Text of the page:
Diving for Dollars
Updated: Apr 27, 2021
More people are now able to travel than ever before and the general public are becoming increasingly interested in seeking out natural environments to escape their radically urbanised world. Therefore, all over the world ecotourism has becoming increasingly popular over recent decades. Shark diving, including snorkelling, SCUBA diving and cage-diving with sharks, has exploded in popularity especially (Gallagher & Hammerschlag, 2011).
Ecotourism is one of the fastest growing sectors of the tourism industry and new diving sites are being established regularly. It has been estimated that the annual increase in tourists visiting shark diving sites has increased by 30% over the last 20 years. By 2013 at least 590,000 people went diving with sharks annually and it is likely that this figure is much higher today. Shark ecotourism (including shark watching, snorkelling, diving, cage-diving) is available through at least 380 tour operators, in 85 different countries around the world (Gallagher & Hammerschlag, 2011, Cisneros-Montemayor et al, 2013).
The ecotourism industry generates at least $314million USD globally every year! It is predicted that the industry will generate as much as $785 million USD annually within the next 20 years! More than 10,000 people are employed directly by shark ecotourism companies around the world and many more are employed by businesses which indirectly benefit from the presence of ecotourism in the local area, such as hotels, restaurants and shops. Shark tourism supports local communities and also generates significant capitol at the national level (Cisneros-Montemayor et al, 2013).
As ecotourism is so economically valuable it has significant power to convert the value of sharks... If local people are able to support themselves through employment in ecotourism, rather than by fishing and selling sharks, they will start to value live sharks. This can switch the value of sharks from en extractive- to a non-consumptive resource (Cisneros-Montemayor et al., 2013).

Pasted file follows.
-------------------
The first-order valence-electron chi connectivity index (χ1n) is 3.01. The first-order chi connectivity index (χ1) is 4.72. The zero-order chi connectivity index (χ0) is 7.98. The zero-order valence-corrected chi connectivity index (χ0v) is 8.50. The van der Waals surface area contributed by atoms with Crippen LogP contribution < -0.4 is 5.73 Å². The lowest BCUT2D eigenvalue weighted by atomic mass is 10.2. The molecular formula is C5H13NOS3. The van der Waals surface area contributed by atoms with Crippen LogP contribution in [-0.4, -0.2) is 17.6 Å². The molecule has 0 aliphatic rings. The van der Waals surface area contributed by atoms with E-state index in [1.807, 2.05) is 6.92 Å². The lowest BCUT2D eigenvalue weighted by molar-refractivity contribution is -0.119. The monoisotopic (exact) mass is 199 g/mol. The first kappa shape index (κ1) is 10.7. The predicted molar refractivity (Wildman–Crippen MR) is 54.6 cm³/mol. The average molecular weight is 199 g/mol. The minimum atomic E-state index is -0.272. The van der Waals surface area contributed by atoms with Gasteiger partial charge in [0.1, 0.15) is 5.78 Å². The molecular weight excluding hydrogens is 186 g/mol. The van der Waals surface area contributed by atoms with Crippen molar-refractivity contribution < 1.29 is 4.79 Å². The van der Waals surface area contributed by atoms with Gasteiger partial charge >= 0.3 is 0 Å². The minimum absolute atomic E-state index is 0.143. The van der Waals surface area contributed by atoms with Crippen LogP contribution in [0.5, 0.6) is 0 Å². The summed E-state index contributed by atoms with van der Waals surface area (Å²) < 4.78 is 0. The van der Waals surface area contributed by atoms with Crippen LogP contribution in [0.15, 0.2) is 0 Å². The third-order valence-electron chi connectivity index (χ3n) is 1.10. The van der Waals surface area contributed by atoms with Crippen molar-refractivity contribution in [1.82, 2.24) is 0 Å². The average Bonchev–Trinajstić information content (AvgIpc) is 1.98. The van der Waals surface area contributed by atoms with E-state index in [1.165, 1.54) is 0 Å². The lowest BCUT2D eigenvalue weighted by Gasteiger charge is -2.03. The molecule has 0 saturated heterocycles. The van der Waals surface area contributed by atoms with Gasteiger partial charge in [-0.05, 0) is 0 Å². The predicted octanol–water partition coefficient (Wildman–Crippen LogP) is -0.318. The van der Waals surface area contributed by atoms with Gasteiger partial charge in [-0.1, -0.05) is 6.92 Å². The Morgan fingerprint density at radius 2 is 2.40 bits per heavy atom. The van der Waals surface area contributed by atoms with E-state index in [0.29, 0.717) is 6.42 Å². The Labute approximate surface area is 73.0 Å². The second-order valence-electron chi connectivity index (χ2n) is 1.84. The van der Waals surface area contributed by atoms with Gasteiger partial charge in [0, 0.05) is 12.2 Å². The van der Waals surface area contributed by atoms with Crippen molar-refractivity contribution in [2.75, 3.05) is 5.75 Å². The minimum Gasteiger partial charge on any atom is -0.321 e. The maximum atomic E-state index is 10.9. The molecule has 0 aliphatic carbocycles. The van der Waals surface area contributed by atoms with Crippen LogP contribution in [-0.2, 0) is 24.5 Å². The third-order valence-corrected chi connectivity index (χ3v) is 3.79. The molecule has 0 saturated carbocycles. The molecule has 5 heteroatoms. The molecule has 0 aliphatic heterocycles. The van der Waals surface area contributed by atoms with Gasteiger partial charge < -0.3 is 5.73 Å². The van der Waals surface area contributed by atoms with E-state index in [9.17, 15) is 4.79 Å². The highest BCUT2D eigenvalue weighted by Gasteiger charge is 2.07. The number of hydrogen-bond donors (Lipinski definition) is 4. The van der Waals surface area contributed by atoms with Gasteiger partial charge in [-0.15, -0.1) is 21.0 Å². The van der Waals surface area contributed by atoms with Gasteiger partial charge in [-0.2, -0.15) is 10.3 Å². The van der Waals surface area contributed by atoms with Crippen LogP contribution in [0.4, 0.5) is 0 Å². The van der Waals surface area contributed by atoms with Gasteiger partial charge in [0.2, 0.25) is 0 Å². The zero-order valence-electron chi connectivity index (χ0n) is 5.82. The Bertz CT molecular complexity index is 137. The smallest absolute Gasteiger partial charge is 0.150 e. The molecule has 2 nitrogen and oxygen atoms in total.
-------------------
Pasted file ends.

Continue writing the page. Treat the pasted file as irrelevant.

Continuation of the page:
In South Africa, several different companies offer expeditions to cage-dive with great white sharks (Carcharodon carcharias). It has been estimated that
$6,074,000 USD were spent at these sites in 2011, compared to just $478,000 USD revenue from sharks which were landed in fisheries. Similarly, in French Polynesia, individual sharks have been valued at $1,200 USD per kg as an ecotourism resource, compared to only $1.5 USD when fished for meat! This could mean live sharks are far more valuable to local people than the money they can earn from fishing (Cisneros-Montemayor et al, 2013).
Therefore, when local communities are involved in ecotourism they become agents of conservation. Many shark species, especially large, charismatic sharks targeted by ecotourism are endangered globally. Switching from fishing to ecotourism will allow shark populations in the area to begin to recover. Whatsmore, if local people rely upon sharks for their livelihood, they are much more likely to support conservation strategies (Gallagher & Hammerschlag, 2011, Cisneros-Montemayor et al, 2013).
Ecotourism can also have conservation effects beyond the sharks themselves! It has been found that well managed ecotourism sites have improved ecosystem health and structure. This can mean that other species are given protection by default and also provide protection to extended areas of habitat which are used by the diving operators. Marine Protected Areas (MPAs) have even sprung up around ecotourism locations to protect the industry from fisheries (Cisneros-Montemayor et al, 2013).
Shark watching can also be critical for generating public support for conservation. Shark watching can lead to increased awareness and support for conservation because seeing sharks in their natural habitat and offering educational experiences can alter people's perceptions about sharks. This can increase the public understanding of global shark declines and make people feel that sharks deserve protection (Cisneros-Montemayor et al, 2013).
Ecotourism is an excellent way to generate public interest in sharks and to inadvertently protect these animals. If you know someone who does not care about shark conservation or ethics, you can cite the economic benefits for local communities to convince them that shark-diving ecotourism is a valuable industry.
If you wold like to try shark-diving, always check your tour operators is reputable and has an excellent health and safety policy. PADI (the world’s leading scuba diver training organization) lists its top 10 shark diving sites to be:
Bajo Alcyone – Cocos Island, Costa Rica
Monad Shoal – Malapascua, Philippines
Gordon Rocks – Galapagos Islands, Ecuador
Tiger Beach – Grand Bahama Island, Bahamas
Pipín – Jardines de la Reina, Cuba
Isla Guadalupe, Mexico
Shark Dive – Beqa Lagoon, Fiji
Gladden Spit Whale Shark Dive – Placencia, Belize
The Canyons – Rangiroa, French Polynesia
Pyramid Rock – False Bay, South Africa
If you would like to learn more about how shark diving can impact on the animals, you can read more of my Ecotourism articles and to learn more about the benefits of shark diving, you can check out From Tourism to Conservation.
Cisneros-Montemayor A, Barnes-Mauthe M, Al-Abdulrazzak D, Navarro-Holm E & Sumaila U (2013). Global economic value of shark ecotourism: implications for conservation. Oryx, 47:03, 381-388. Access online.